Customer satisfaction, defined as the degree to which companies are meeting a customer’s expectations for a product or service, always relies on customer input and is driven by customer feedback. Surveys are one of the tried-and-true methods to measure customer satisfaction. When used effectively, customer satisfaction surveys (or CSAT surveys) help companies gain insights about customer needs so they can take action to improve customer experiences.
Developing a survey that addresses business questions may seem easy. However, careful thought and planning must go into each survey element for the results to be useful and actionable. Elements to consider include pre-survey planning, developing the question and scale structure and even creating the look and feel of the survey. Ultimately, designing a sound satisfaction survey instrument helps ensure the data collected through the survey provides solid answers to the business questions at hand.
Consider these 25 best practice tips for creating a valuable customer satisfaction survey that helps you measure customer satisfaction and understand your customers better.
Beginning the survey development process
1. Engage in strategic, thoughtful pre-survey planning.
While strategic planning is an important first step in developing a valuable survey, it’s overlooked by many organizations. Some general principles for survey planning include:
- Target surveys appropriately – Define your audience by determining who you want to obtain feedback from and why. Avoid making surveys too broad by covering too many topics.
- Stay relevant – Make sure every question you ask is relevant to the customer and the customer feedback you’re aiming to gather. Be sure to find out what data already exists and resist asking customers things you already know.
- Be customer centric – Surveys that generate net promoter score (NPS) (asking only how likely the customer is to recommend) are often criticized for revolving solely around what the customer can do for the company and not being attentive to customer needs. Make an effort to meet customers where they are in the customer journey, ensure you’re helping to achieve their objectives, and ask for feedback when, where, and how it makes sense to them.
2. Understand and define the core purpose of the survey.
As part of the pre-survey planning process, determine the information/feedback you want to gain from the survey. Working alongside key stakeholders in your company, you’ll want to ask: What do you need to know from customers in order to take action on the data?
3. Be mindful of survey flow.
To create an unbiased survey, it’s best to think of a funnel when organizing survey questions. This approach structures the survey from general measures to specific measures. For example, asking a respondent about a specific experience with a product or service before asking about the respondent’s overall experience with the product/service, may bias responses to the overall experience measure.
Example of a question to be asked first:
How would you rate the overall quality of our product?
How would you rate our product’s reliability?
4. Keep the survey simple and relatively short.
While it’s never in your best interest to create a long, complex survey, surveys also can be too short. Keeping the survey between 10 and 20 questions is recommended.
5. Include instructions.
While most people today are familiar with how to take an online survey, it’s best not to make the assumption. Include clear instructions for taking the survey. Additional instructions should be included for specific questions, as needed. Some survey elements that may require extra explanation or guidance are:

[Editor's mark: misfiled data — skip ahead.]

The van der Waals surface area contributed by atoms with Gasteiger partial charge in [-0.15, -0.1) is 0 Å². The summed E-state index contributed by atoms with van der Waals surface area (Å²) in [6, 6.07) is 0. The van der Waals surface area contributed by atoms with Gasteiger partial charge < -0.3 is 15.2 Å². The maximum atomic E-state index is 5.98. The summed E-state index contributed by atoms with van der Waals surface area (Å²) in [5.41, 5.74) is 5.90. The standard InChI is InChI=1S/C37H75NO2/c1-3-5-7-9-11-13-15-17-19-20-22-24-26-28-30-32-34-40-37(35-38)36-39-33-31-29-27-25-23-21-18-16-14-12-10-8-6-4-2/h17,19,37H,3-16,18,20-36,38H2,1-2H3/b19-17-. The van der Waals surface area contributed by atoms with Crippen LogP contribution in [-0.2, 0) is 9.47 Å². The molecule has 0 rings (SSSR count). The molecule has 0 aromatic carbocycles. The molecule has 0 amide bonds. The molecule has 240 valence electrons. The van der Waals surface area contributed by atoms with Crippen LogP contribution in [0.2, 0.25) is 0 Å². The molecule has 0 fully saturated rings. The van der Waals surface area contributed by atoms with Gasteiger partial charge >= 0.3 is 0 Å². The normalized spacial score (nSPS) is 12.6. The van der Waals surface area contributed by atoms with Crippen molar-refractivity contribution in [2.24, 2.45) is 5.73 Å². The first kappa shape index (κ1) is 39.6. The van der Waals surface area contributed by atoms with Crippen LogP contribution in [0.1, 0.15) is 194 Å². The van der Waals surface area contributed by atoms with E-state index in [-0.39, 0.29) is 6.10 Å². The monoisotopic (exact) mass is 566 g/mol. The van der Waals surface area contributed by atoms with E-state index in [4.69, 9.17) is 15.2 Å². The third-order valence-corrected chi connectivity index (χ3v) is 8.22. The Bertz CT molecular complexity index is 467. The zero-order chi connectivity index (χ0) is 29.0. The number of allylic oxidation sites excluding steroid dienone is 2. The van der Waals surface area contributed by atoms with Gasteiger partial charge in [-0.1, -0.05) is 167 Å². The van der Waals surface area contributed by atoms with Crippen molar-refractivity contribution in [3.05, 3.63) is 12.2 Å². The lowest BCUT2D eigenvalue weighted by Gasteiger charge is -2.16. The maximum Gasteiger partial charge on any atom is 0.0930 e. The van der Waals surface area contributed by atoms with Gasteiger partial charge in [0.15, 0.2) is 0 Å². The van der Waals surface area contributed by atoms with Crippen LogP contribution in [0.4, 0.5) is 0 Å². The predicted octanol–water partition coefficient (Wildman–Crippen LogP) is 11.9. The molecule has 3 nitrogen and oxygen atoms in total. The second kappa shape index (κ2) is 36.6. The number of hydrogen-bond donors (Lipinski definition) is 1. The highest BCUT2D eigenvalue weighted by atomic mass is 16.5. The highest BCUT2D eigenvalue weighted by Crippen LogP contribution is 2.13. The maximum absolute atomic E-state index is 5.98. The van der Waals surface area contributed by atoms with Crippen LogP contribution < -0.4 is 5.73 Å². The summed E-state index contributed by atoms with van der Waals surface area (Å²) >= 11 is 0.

- Changing a previous answer
- Using drop down menus
- Responding to open-ended questions
6. Explain why.
7. Express gratitude.
It’s important to let respondents know why you’re asking them to complete the survey and how their feedback will be used. The respondent may be more likely to participate in the survey if they know that their feedback will be used to improve a product or service or create a better customer experience. It’s also important to thank respondents for their time in completing the survey. These messages can be communicated in the survey invitation, within the survey itself or both.
8. Group similar questions together.
If there is a list of questions about customer service and a list of questions about product, group those together and avoid intermingling the two sets of questions.
Question and scale development
9. Ask direct questions.
When writing questions, use common, direct language that respondents will easily understand. Customers should not need a dictionary to accurately answer a survey question. Keep questions short and concise. The best survey templates feature sentences that are shorter.
10. Use “outside-in” language.
Write the survey and survey questions with your customers in mind. Avoid using acronyms and jargon, unless you are certain that all respondents are familiar with them and will understand what you mean.
11. Tie every question back to the survey’s core purpose.
Only ask customers what you need to know to meet your business objective. Survey questions should always relate to the survey’s core purpose. Be respectful of your respondent’s time; don’t ask extra questions. “Extra” questions include those for which the answers can be found in a customer database. Any existing demographic information should be pre-populated in online or website-based surveys whenever possible. It also helps to determine whether you can extract an answer from another question. For example, if you ask for a zip code, you don’t need to ask for city and state; those can be identified from the zip code.
12. Refrain from asking redundant questions.
Example of redundant questions:
Customer service is knowledgeable.
Customer service can answer my questions.
From the customer’s viewpoint, these two questions are measuring the same idea. Stay focused on the ultimate business objective by carefully evaluating whether each question uniquely contributes to addressing it.
13. Avoid leading words/questions.
Leading questions are those that guide the respondent in a certain direction. The goal of a good customer satisfaction survey template is to frame questions in a manner that provides objective and meaningful insights.